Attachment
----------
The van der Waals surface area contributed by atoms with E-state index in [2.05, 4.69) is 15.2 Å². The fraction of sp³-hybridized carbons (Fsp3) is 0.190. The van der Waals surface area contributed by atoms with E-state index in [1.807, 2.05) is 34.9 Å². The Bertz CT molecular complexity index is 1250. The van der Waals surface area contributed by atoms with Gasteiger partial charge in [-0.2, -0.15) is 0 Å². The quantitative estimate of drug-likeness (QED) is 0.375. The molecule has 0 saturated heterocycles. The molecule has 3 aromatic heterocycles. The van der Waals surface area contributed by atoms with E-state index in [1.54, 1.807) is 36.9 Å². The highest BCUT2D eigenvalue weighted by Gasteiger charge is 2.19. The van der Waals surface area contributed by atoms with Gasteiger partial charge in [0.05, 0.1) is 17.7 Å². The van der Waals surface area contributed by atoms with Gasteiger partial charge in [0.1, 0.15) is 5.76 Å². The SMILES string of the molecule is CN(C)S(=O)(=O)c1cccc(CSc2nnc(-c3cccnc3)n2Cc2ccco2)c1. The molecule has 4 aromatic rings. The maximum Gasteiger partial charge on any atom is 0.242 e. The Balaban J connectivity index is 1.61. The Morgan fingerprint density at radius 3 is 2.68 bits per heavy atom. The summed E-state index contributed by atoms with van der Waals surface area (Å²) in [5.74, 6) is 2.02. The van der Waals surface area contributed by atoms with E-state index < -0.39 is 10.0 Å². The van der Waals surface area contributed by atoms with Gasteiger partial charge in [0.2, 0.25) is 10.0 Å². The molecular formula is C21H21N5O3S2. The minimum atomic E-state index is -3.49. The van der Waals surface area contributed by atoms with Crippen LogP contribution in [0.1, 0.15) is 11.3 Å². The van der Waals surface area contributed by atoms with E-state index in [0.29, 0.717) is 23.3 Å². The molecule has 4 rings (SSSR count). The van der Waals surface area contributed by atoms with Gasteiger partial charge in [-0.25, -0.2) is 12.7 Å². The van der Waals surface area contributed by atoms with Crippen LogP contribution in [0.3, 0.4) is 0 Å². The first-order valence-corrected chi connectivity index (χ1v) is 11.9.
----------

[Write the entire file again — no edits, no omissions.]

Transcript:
The van der Waals surface area contributed by atoms with E-state index in [2.05, 4.69) is 15.2 Å². The fraction of sp³-hybridized carbons (Fsp3) is 0.190. The van der Waals surface area contributed by atoms with E-state index in [1.807, 2.05) is 34.9 Å². The Bertz CT molecular complexity index is 1250. The van der Waals surface area contributed by atoms with Gasteiger partial charge in [-0.2, -0.15) is 0 Å². The quantitative estimate of drug-likeness (QED) is 0.375. The molecule has 0 saturated heterocycles. The molecule has 3 aromatic heterocycles. The van der Waals surface area contributed by atoms with E-state index in [1.54, 1.807) is 36.9 Å². The highest BCUT2D eigenvalue weighted by Gasteiger charge is 2.19. The van der Waals surface area contributed by atoms with Gasteiger partial charge in [0.05, 0.1) is 17.7 Å². The van der Waals surface area contributed by atoms with Gasteiger partial charge in [0.1, 0.15) is 5.76 Å². The SMILES string of the molecule is CN(C)S(=O)(=O)c1cccc(CSc2nnc(-c3cccnc3)n2Cc2ccco2)c1. The molecule has 4 aromatic rings. The maximum Gasteiger partial charge on any atom is 0.242 e. The Balaban J connectivity index is 1.61. The Morgan fingerprint density at radius 3 is 2.68 bits per heavy atom. The summed E-state index contributed by atoms with van der Waals surface area (Å²) in [5.74, 6) is 2.02. The van der Waals surface area contributed by atoms with E-state index < -0.39 is 10.0 Å². The van der Waals surface area contributed by atoms with Gasteiger partial charge in [0.2, 0.25) is 10.0 Å². The molecular formula is C21H21N5O3S2. The minimum atomic E-state index is -3.49. The van der Waals surface area contributed by atoms with Crippen LogP contribution in [0.1, 0.15) is 11.3 Å². The van der Waals surface area contributed by atoms with E-state index in [0.29, 0.717) is 23.3 Å². The molecule has 4 rings (SSSR count). The van der Waals surface area contributed by atoms with Gasteiger partial charge in [-0.25, -0.2) is 12.7 Å². The van der Waals surface area contributed by atoms with Crippen LogP contribution in [0.3, 0.4) is 0 Å². The first-order valence-corrected chi connectivity index (χ1v) is 11.9.